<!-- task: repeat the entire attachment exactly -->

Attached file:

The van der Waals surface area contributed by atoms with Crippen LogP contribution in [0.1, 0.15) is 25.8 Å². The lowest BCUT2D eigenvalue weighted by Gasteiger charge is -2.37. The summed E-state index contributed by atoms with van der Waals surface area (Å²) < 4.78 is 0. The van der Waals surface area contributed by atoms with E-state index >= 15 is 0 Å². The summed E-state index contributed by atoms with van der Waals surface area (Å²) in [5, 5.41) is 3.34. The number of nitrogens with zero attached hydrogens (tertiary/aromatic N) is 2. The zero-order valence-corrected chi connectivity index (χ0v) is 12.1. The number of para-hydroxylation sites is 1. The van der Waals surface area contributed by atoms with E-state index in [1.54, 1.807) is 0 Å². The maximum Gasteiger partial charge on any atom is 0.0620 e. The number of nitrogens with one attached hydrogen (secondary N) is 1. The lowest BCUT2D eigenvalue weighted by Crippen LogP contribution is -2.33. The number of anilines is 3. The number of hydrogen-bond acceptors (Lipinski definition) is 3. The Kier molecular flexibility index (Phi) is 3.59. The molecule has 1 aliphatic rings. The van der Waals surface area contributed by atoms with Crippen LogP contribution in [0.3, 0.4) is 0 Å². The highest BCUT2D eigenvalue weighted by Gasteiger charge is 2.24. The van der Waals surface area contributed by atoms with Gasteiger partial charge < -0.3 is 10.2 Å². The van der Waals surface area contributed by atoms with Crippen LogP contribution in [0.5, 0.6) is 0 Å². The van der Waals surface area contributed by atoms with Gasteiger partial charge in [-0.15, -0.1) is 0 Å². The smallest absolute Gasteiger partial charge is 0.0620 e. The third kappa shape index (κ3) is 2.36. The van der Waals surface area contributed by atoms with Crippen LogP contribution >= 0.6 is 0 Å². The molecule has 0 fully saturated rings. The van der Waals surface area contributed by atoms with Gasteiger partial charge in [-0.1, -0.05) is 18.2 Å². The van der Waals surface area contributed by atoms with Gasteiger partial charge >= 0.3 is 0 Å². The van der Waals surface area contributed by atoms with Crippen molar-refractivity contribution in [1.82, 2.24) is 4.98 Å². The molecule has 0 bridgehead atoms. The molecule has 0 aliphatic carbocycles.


The van der Waals surface area contributed by atoms with Crippen LogP contribution in [0.1, 0.15) is 25.8 Å². The lowest BCUT2D eigenvalue weighted by Gasteiger charge is -2.37. The summed E-state index contributed by atoms with van der Waals surface area (Å²) < 4.78 is 0. The van der Waals surface area contributed by atoms with E-state index >= 15 is 0 Å². The summed E-state index contributed by atoms with van der Waals surface area (Å²) in [5, 5.41) is 3.34. The number of nitrogens with zero attached hydrogens (tertiary/aromatic N) is 2. The zero-order valence-corrected chi connectivity index (χ0v) is 12.1. The number of para-hydroxylation sites is 1. The van der Waals surface area contributed by atoms with E-state index in [1.54, 1.807) is 0 Å². The maximum Gasteiger partial charge on any atom is 0.0620 e. The number of nitrogens with one attached hydrogen (secondary N) is 1. The lowest BCUT2D eigenvalue weighted by Crippen LogP contribution is -2.33. The number of anilines is 3. The number of hydrogen-bond acceptors (Lipinski definition) is 3. The Kier molecular flexibility index (Phi) is 3.59. The molecule has 1 aliphatic rings. The van der Waals surface area contributed by atoms with Crippen LogP contribution in [0.3, 0.4) is 0 Å². The highest BCUT2D eigenvalue weighted by Gasteiger charge is 2.24. The van der Waals surface area contributed by atoms with Gasteiger partial charge < -0.3 is 10.2 Å². The van der Waals surface area contributed by atoms with Crippen LogP contribution in [0.5, 0.6) is 0 Å². The van der Waals surface area contributed by atoms with Gasteiger partial charge in [-0.15, -0.1) is 0 Å². The smallest absolute Gasteiger partial charge is 0.0620 e. The third kappa shape index (κ3) is 2.36. The van der Waals surface area contributed by atoms with Crippen LogP contribution >= 0.6 is 0 Å². The molecule has 0 fully saturated rings. The van der Waals surface area contributed by atoms with Gasteiger partial charge in [-0.1, -0.05) is 18.2 Å². The van der Waals surface area contributed by atoms with Gasteiger partial charge >= 0.3 is 0 Å². The van der Waals surface area contributed by atoms with Crippen molar-refractivity contribution in [1.82, 2.24) is 4.98 Å². The molecule has 0 bridgehead atoms. The molecule has 0 aliphatic carbocycles.